Answers From The Teacher
How do I find my son a mentor? He doesn’t need a tutor because he’s an excellent student, but he could use someone who is knowledgeable about and shares his interests to spend time with during the summer. He’s interested in science and in the law.
Start at your son’s school to see if there are mentoring programs set up already. If the school doesn’t have a mentoring program, speak to the guidance counselor, who may be able to help you locate a mentoring program within the community.
Another idea to keep your son intellectually challenged this summer is to have him participate in an internship. An internship allows the participant to work in an environment of keen interest to the student. Internships are available, but not often extensively advertised. Once again the guidance counselor may be the person to help you with finding an appropriate placement for your son. You can also look into internships that may be offered at the local hospital or university. These aren’t uncommon, but are often not advertised publicly.
Internships are not paid positions, although some may offer a token sal-ary. If your son chooses to get an in-ternship instead of a job this summer, he could be acquiring new skills while spending time in an environment be it a law office, a hospital, or a school, that is of interest and value to him. And since he’s a good student, he probably has some skills that he could put to use in some program.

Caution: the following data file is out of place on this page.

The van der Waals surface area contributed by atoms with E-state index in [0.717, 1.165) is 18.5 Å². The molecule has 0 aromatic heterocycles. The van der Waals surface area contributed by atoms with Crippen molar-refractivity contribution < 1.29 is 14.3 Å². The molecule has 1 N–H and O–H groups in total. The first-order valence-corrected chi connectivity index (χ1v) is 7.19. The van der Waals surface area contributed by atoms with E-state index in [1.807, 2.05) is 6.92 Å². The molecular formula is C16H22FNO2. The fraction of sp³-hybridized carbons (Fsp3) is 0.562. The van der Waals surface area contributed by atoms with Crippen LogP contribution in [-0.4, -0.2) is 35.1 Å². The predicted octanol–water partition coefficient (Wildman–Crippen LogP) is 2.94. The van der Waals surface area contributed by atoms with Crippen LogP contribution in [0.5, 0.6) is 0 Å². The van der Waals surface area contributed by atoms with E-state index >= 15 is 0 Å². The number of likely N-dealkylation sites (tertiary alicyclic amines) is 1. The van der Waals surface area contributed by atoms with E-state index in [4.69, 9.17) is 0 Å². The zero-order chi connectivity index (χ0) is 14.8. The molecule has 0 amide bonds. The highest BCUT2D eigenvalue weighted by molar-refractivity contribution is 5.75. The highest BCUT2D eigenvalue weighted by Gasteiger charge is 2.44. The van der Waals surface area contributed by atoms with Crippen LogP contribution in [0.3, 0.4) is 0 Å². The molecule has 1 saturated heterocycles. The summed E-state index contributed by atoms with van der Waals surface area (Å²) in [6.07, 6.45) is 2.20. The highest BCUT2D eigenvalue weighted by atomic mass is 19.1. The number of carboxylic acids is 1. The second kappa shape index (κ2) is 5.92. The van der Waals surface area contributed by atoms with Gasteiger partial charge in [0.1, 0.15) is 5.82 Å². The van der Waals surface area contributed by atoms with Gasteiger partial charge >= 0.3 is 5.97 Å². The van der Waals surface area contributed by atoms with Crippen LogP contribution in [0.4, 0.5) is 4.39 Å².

Where’s the best place to find a tutor? My daughter needs a little help in math.
Your local school district probably has a list of teachers who will tutor students during the summer. Call the principal of the school to get a list of teachers and subject areas that they tutor. If your daughter is entering middle school or high school, it may be beneficial for you to have her work with a tutor who may be her teacher in the coming years. That way, she will already have a working relationship with someone, and the teacher will know her strengths and weaknesses as a student. And a friendly face in the hallways come September may be just enough to cheer up a reluctant student.
You can also inquire at local colleges or universities as to the availability of tutors. Professors, teaching assistants and even college students, especially if they are studying education, can be excellent tutors. Ask for references and negotiate a price. The tutor will want to know ahead of time about how many sessions you will want your daughter to have and how long each session should last. You are wise to get extra help for your daughter before the next school year begins. If she’s up to speed and confident in all her subjects, it will make the opening of the next school year a much more rewarding and less stressful experience.
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